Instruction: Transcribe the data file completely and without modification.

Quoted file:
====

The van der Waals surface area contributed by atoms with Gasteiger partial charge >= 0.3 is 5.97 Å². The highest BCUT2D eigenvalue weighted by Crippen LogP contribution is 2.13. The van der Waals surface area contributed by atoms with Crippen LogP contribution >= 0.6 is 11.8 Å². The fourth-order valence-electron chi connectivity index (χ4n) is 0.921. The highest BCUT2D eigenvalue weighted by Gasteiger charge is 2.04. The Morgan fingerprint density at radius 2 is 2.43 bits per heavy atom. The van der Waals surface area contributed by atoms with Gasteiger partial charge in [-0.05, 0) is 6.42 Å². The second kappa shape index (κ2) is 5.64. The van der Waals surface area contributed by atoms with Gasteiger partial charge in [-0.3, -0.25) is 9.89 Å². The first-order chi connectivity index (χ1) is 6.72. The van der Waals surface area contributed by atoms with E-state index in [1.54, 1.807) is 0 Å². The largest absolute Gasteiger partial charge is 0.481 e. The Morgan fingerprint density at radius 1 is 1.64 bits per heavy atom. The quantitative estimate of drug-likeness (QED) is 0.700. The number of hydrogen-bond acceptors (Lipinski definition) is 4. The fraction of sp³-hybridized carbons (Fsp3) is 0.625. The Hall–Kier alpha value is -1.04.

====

The van der Waals surface area contributed by atoms with Gasteiger partial charge >= 0.3 is 5.97 Å². The highest BCUT2D eigenvalue weighted by Crippen LogP contribution is 2.13. The van der Waals surface area contributed by atoms with Crippen LogP contribution >= 0.6 is 11.8 Å². The fourth-order valence-electron chi connectivity index (χ4n) is 0.921. The highest BCUT2D eigenvalue weighted by Gasteiger charge is 2.04. The Morgan fingerprint density at radius 2 is 2.43 bits per heavy atom. The van der Waals surface area contributed by atoms with Gasteiger partial charge in [-0.05, 0) is 6.42 Å². The second kappa shape index (κ2) is 5.64. The van der Waals surface area contributed by atoms with Gasteiger partial charge in [-0.3, -0.25) is 9.89 Å². The first-order chi connectivity index (χ1) is 6.72. The van der Waals surface area contributed by atoms with E-state index in [1.54, 1.807) is 0 Å². The largest absolute Gasteiger partial charge is 0.481 e. The Morgan fingerprint density at radius 1 is 1.64 bits per heavy atom. The quantitative estimate of drug-likeness (QED) is 0.700. The number of hydrogen-bond acceptors (Lipinski definition) is 4. The fraction of sp³-hybridized carbons (Fsp3) is 0.625. The Hall–Kier alpha value is -1.04.